Submitted to: Annual Southern Conservation Tillage Conference for Sustainable Agriculture
Publication Type: Proceedings
Publication Acceptance Date: 6/25/2002
Publication Date: 6/25/2002
Citation: Franzluebbers, A.J., Schomberg, H.H., Endale, D.M., Sharpe, R.R., Jenkins, M. 2002. Impact of deep ripping of previous no-tillage cropland on surface soil properties. Annual Southern Conservation Tillage Conference for Sustainable Agriculture.
Interpretive Summary: None.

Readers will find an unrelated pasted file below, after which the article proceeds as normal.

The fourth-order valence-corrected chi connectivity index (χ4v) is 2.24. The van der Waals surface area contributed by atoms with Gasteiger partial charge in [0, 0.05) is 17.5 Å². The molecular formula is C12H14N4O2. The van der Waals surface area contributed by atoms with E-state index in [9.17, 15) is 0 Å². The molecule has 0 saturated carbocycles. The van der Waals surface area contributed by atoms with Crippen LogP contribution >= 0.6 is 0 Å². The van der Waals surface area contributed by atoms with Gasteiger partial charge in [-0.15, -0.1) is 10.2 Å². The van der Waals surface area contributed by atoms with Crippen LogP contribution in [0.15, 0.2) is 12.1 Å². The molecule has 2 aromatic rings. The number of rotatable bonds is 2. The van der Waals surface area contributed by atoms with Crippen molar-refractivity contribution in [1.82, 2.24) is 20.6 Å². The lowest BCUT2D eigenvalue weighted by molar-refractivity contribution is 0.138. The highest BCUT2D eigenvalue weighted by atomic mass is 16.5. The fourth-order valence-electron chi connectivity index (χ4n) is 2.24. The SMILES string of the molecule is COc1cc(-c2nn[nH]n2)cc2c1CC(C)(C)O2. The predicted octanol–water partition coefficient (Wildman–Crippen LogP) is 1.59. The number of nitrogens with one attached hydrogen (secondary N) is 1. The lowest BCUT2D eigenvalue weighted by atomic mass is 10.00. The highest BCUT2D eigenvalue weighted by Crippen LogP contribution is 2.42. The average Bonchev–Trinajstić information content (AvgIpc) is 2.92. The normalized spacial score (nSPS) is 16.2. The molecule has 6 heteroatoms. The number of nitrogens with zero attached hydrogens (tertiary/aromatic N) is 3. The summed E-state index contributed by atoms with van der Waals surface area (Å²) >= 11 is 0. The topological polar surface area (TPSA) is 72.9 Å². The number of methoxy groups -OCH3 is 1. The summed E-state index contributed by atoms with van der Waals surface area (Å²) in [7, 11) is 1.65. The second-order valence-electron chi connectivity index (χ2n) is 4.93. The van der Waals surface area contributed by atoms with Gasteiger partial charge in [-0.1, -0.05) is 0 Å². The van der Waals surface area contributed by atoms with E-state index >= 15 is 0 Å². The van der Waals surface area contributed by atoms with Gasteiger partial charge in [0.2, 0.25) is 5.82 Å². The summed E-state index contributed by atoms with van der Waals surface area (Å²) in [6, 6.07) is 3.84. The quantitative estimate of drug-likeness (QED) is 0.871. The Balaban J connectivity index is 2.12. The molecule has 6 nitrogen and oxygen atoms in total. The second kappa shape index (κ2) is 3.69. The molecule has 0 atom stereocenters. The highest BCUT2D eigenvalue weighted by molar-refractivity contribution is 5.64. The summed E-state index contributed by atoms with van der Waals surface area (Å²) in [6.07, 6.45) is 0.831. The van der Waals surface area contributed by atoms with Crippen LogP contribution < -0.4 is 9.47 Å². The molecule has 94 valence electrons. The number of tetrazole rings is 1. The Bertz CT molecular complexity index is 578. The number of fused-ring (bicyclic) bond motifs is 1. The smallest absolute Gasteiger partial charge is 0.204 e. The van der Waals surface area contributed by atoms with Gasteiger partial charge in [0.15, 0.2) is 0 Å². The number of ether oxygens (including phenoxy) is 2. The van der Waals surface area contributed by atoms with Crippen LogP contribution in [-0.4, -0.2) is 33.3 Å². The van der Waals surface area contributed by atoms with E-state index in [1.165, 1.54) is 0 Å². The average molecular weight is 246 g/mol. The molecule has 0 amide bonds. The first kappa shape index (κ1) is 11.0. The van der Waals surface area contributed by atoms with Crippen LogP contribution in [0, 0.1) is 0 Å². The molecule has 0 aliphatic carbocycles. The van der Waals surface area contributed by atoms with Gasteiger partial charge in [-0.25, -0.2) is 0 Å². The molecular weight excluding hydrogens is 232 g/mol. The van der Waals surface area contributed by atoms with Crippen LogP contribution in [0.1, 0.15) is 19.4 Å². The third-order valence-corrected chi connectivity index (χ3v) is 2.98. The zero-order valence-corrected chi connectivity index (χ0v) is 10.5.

Technical Abstract: The use of continuous no-tillage cropping raises concern about water and nutrient movement into subsoil due to high soil bulk density. Deep ripping (i.e., paraplowing) might be a conservation strategy to loosen surface and subsoil without excessive incorporation of surface crop residues. We initiated a multi-year study comprised of four water catchments (3.1-6.7 acres each) that had previously been under continuous no-tillage cropping for at least 10 years. Two of the water catchments were paraplowed each autumn, but managed otherwise with conservation tillage, similar to the two remaining water catchments. Soil-surface properties were evaluated during the first and second year of the study. Soil bulk density of the surface 20 cm was significantly lower under paraplowing (1.37 g/cc) than under no tillage (1.51 g/cc). Soil organic C was significantly greater under paraplowing (10.4 mg/g) than under no tillage (8.7 mg/g). As the standing stock of total organic C in residue and soil to a depth of 20 cm, there was no difference between tillage systems in either year. We conclude from these early years of the study that annual paraplowing in combination with conservation tillage management had few negative impacts on soil-surface chemical properties.